Finished - Salme cropped blazer!

After at least 12 months of ogling, stalking and lurking I've finally made my first Salme Patterns garment - the Cropped Blazer! I love the simple, modern and chic style of this designer, and it was no surprise to learn she's Scandinavian. Her designs have an unfussy yet stylish attention to detail typical of many scandi designers, not just in fashion but in textiles and homeware and furniture design that I just adore.



Full disclosure here. This is a long post..... But there's so little out there on the interwebs regarding this pattern that I wanted to give a thorough review, and to help myself when I make this up again and my memory has faded. So I'll do some pretty finished shots first, and if you're interested you can read on regarding the construction....




So this is a simple unlined blazer, fitted in the shoulders, and worn loose and open at the waist but with some nice feminine waist shaping. There are no pockets. Others have drafted a lining, which I would consider in the future.  The design is very clever - the lapels are actually facings, that are folded outwards and stitched into the shoulders. There's definitely ample opportunity to customise this pattern. I kept things fairly simple in this version as I wasn't up for investing a huge amount into a garment on the first make, but in the future I think contrast lapels and cuffs would be lovely, especially in a black with a contrast shiny a fabric to get a tuxedo look. And it would look great in denim, with flat felled seams.....


I cut a straight size 6 in the Salme sizing, which is what my bust measurement fell into. Being a relaxed fit that doesn't close up I figured my waist and hips didn't matter so much, but for future versions I'll probably leave it as a 6 in the shoulders, and grade up to an 8 in the bust/waist/hips, especially as there are some drag lines in the back view that I'm guessing would improve with sizing up.


I'm really happy with the final finished garment, considering it really is a wearable muslin. I'm happy with the length (I was a bit worried being a taller lady that it might look weird on me) and with a few tweaks and improvements I think future versions will be even better. The fabric is a denim weight cotton found at Darn Cheap for the fab price of $7/m. It was mauve, with a black slubby thread woven through, but I found it a bit too mauve, so when I washed it the first time I chucked the leftover contents of a navy RIT dye bottle, and it turned out a lovely deep indigo purple which I was much happier with!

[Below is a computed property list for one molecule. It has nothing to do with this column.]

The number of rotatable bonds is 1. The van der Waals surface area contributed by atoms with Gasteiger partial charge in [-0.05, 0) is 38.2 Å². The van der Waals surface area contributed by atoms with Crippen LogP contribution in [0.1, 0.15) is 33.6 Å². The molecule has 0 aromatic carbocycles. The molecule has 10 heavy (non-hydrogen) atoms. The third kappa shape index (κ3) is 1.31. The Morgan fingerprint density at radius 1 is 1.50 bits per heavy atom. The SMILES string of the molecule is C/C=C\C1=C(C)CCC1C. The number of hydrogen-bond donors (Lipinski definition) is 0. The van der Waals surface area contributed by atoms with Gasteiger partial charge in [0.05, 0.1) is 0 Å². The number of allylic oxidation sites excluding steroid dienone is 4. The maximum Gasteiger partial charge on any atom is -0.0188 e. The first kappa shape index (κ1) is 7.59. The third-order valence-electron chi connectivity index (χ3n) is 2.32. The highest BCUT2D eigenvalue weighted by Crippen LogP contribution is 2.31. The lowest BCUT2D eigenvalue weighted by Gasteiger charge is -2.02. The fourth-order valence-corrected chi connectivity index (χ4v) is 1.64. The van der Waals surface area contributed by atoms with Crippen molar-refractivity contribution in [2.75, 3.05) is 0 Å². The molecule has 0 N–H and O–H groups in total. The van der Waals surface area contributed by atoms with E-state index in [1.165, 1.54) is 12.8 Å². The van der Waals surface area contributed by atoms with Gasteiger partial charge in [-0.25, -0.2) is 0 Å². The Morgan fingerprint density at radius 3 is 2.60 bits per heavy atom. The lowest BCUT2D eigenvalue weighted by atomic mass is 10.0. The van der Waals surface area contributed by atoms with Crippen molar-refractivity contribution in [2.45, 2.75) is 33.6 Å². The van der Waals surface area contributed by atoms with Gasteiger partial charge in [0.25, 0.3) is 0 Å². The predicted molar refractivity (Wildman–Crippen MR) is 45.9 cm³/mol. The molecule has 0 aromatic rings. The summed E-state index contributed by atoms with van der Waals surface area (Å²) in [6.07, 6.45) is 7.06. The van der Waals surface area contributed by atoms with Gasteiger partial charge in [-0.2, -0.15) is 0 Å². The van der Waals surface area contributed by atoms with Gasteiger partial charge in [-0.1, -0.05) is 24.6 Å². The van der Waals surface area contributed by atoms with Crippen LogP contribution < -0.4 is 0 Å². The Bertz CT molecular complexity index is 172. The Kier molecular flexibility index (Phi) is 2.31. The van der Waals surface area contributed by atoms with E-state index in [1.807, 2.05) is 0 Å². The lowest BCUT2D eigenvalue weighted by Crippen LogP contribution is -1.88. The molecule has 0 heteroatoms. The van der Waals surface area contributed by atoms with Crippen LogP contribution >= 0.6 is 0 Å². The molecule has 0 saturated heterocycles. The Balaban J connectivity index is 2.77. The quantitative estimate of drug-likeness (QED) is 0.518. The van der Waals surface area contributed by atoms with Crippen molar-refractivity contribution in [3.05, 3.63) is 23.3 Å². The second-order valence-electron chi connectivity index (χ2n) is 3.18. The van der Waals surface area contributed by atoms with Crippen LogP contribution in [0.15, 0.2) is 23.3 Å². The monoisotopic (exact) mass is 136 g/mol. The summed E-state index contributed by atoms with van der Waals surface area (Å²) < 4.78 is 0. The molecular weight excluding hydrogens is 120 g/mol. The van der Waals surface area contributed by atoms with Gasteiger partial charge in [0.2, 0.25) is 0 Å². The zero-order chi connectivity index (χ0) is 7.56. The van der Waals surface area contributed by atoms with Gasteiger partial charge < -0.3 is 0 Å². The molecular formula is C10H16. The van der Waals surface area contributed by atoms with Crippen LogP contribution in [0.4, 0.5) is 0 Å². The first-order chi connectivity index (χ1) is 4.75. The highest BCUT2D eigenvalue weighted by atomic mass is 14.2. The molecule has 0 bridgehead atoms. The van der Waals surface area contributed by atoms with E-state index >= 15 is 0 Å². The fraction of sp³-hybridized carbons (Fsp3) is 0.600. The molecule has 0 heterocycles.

And so to the pattern itself..... classified as a beginner, but I disagree.....

The pdf is nice and contained, with each piece sensibly limited to only a couple of pages, meaning you don't need to have every piece attached in one enormous sheet. I find the more pages I have to have in one piece, the more room for error. There are no seam allowances included, which doesn't bother me as I am a tracer anyway. The recommendation is 1cm seam allowances, but I went with the standard 5/8 inch/1.5cm as I wanted to have room to be able to finish my seams - I hadn't yet decided if I would french them, bind them or make flat felled seams. You also have to add your own hem allowances, which I didn't really like. The sleeves were straightforward, however the seam allowance for the hem needs to be perfect, as you finish the corners in a mitred finish - for such a crucial construction step there really needs to be minimal room for error. As it was I stuffed up with the shape of my hem allowances - instead of mirroring the shape of the pattern pieces I got it the wrong way round, and tapered outwards, rather than inwards. It wasn't a huge deal except it just meant I had to redo the bottom 6cm of each seam taking in the extra fabric I'd allowed for (otherwise the bottom of my hem would have been way too wide when turned up). I've already fixed this on the pattern.